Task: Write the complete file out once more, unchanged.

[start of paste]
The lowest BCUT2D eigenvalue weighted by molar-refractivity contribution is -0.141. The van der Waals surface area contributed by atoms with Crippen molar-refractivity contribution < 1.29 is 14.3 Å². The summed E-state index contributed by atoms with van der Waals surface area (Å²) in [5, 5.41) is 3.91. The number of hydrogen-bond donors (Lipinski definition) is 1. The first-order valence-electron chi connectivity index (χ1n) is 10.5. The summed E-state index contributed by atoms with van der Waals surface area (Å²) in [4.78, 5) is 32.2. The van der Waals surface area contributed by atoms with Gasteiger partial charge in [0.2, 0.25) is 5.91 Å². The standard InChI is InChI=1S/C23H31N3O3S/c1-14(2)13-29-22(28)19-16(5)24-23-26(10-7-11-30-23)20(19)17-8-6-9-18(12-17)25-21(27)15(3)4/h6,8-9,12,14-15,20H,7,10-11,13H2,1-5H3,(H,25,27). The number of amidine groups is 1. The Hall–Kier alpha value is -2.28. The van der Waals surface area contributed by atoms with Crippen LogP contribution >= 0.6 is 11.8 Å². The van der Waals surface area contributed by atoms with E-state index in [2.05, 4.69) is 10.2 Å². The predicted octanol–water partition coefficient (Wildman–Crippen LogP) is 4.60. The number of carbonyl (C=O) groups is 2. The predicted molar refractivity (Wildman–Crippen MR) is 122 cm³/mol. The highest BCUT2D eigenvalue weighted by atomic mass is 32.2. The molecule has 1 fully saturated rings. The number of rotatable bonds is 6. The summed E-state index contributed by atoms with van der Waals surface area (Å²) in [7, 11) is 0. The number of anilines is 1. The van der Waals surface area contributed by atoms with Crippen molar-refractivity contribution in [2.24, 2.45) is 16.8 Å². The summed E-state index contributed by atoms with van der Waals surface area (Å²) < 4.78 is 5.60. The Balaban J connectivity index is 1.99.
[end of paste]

The lowest BCUT2D eigenvalue weighted by molar-refractivity contribution is -0.141. The van der Waals surface area contributed by atoms with Crippen molar-refractivity contribution < 1.29 is 14.3 Å². The summed E-state index contributed by atoms with van der Waals surface area (Å²) in [5, 5.41) is 3.91. The number of hydrogen-bond donors (Lipinski definition) is 1. The first-order valence-electron chi connectivity index (χ1n) is 10.5. The summed E-state index contributed by atoms with van der Waals surface area (Å²) in [4.78, 5) is 32.2. The van der Waals surface area contributed by atoms with Gasteiger partial charge in [0.2, 0.25) is 5.91 Å². The standard InChI is InChI=1S/C23H31N3O3S/c1-14(2)13-29-22(28)19-16(5)24-23-26(10-7-11-30-23)20(19)17-8-6-9-18(12-17)25-21(27)15(3)4/h6,8-9,12,14-15,20H,7,10-11,13H2,1-5H3,(H,25,27). The number of amidine groups is 1. The Hall–Kier alpha value is -2.28. The van der Waals surface area contributed by atoms with Crippen LogP contribution >= 0.6 is 11.8 Å². The van der Waals surface area contributed by atoms with E-state index in [2.05, 4.69) is 10.2 Å². The predicted octanol–water partition coefficient (Wildman–Crippen LogP) is 4.60. The number of carbonyl (C=O) groups is 2. The predicted molar refractivity (Wildman–Crippen MR) is 122 cm³/mol. The highest BCUT2D eigenvalue weighted by atomic mass is 32.2. The molecule has 1 fully saturated rings. The number of rotatable bonds is 6. The summed E-state index contributed by atoms with van der Waals surface area (Å²) in [7, 11) is 0. The number of anilines is 1. The van der Waals surface area contributed by atoms with Crippen molar-refractivity contribution in [2.24, 2.45) is 16.8 Å². The summed E-state index contributed by atoms with van der Waals surface area (Å²) < 4.78 is 5.60. The Balaban J connectivity index is 1.99.